The objective of this unit is to introduce high school students to the complexities of Caribbean History as exemplified by the struggles in Haiti and Cuba for the emancipation of the slaves imported to work the sugar plantations there while they were European Colonies and then the fight for Independence from those European Colonizers, the French and the Spanish, during the historical period of 1790-1902.
The primary text for this unit will be first part of this curricular unit that describes the historical events and significant historical figures that shaped this story.
After an introduction of the scope of what is to be covered including the African origins of the people forced on the Middle Passage to the Americas and the Aponte Rebellion which linked the two islands together in their struggles, the students will read the text provided.
After completing the reading each student will prepare an initial list of five questions that they would like to have answered. Then the students will divide up into groups and discuss what they have read and then formulating a new list of questions still unanswered for each group along with five things that they did not know before they started the unit.
The students will then read and research the two supplementary parts of the curriculum:
- African Origins and Caribbean Destinations (Maps and Charts)
- The Aponte Rebellion in 1812 (Reminders of the Haitian Revolution come to Cuba)
They will complete the two units in order using different historical methodologies in their research and individual work.
After the completion of the two supplementary units the students will gather in their groups and determine if their questions have been answered and then come up with a list with the remaining questions unanswered and suggestions for improvement of the unit and other related topics, they would like it to explore.
Supplementary Unit I
African Origins and Caribbean Destinations
The purpose of this unit is for students to learn about the peoples of Africa before they were sold into slavery and taken to the Caribbean islands of Hispaniola and Cuba.
Part 1: Students will become familiarize and then study the geography of the west coast of Africa and the native peoples along the coast that may have been impacted by the Atlantic Slave Trade. (Maps)
Part 2. Each student will select or be assigned one of the four designated geographic areas where people were most likely to be captured and enslaved, Senegambia, The Bight of Benin, the Bight of Biafra and West Central Africa. Then the student will research to determine a group of people from that area and learn a bit about their culture, particularly their language and their religious beliefs. (Research)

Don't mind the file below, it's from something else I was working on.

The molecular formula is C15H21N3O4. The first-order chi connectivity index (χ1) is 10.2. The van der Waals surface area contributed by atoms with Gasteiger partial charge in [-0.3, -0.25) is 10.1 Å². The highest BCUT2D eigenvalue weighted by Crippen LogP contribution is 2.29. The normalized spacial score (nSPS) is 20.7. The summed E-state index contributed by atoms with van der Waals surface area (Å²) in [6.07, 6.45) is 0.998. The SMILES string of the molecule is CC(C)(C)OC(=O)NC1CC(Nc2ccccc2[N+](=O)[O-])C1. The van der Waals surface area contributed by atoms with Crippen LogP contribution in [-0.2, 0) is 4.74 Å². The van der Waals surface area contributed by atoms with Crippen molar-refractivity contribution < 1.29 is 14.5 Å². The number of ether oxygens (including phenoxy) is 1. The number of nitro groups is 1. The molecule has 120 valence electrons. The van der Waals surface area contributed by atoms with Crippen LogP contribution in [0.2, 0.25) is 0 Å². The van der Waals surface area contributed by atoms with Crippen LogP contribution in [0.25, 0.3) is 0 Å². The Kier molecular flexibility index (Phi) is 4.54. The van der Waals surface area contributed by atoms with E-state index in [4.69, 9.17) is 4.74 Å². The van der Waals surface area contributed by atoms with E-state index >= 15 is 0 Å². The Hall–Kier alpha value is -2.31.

Part III. Using chart, 7.1 from Africans and the Slave Trade each student can determine where people enslaved from their group might be shipped to in the Caribbean. Also, when the greatest number of them arrived when in the 200-year period from 1650 to 1850. (Charts)
Part IV. After the students have shared their information with the class then the teacher and students will discuss the acculturation of African languages and beliefs) including the development of Kreyol in Haiti and Voodoo Religions in Haiti and Santeria in Cuba.
A Transatlantic History of Haitian Voudou by Hebblethwaite is a great source for origins of religious practices from Africa.
The best read on the provenance of Africans along the West Coast of Africa at this time in Reversing the Sails by Michael Douglas. The David Brion Davis Book is also helpful, and the David Eltis Book’s Chapter 7 is filled with detailed charts and notes about Africans origins and destinations in the Caribbean.
Supplementary Unit II
The Aponte Rebellion
The Aponte Rebellion in 1812, a Linking of Haitian Emancipation and Independence and Future Cuban Emancipation 74 Year Later and Cuban Independence 90 Years Later
After the ultimately successful uprising of the slave population that started in the North of Haiti in 1792 and then the emancipation of the slaves and eventually the military victory that brought independence to Haiti in 1804 there were many different reactions by its neighbors as well as the Europeans and Americans. The success of the Haitian Revolution was threatening to all slaveholders and doubly threatening the Spanish colony of Cuba and its growing ranks of slaveholders. Spain and the Cuban slave owning plantation owners were hoping to replace Haiti as the largest producers of sugar in the world at that time. To accomplish that, Spain was importing a greatly increased volume of slaves from Africa. The threat of revolt, posed by those African slaves, made the Spanish and Cuban plantation owners very wary.
Havana Cuba in 1812, had several small but violent insurrections on nearby plantations that erupted with the same suddenness of the slave insurrections in Haiti and the Spanish Governor moved quickly to end the threat and hang Luis Aponte, a free black along with 16 slaves. That may have ended the threat at that time, but the resonance of the successful slave revolt in Haiti would haunt Cuba, the remaining islands around it where slavery was still legal and the United States and slave holing plantation owners in the South until Cuba achieved full emancipation 74 years later.
Students are to write an essay about how the threat of a slave revolt would influence the policies of countries that still allowed slavery in the Caribbean and the United States? Your answer should consider the worldwide movement to abolish chattel slavery that finally started to become law early in the 19th century.
Matt Childs book about the Aponte Rebellion has a detailed account and Chapter 7 of Ada Ferrer’s book, Freedom’s Mirror is shorter and excellent.
For evidence and perspective on the essay I would look to the books of David Brion Davis, Michael Gomez and David Eltis. They are all thoughtful and comprehensive.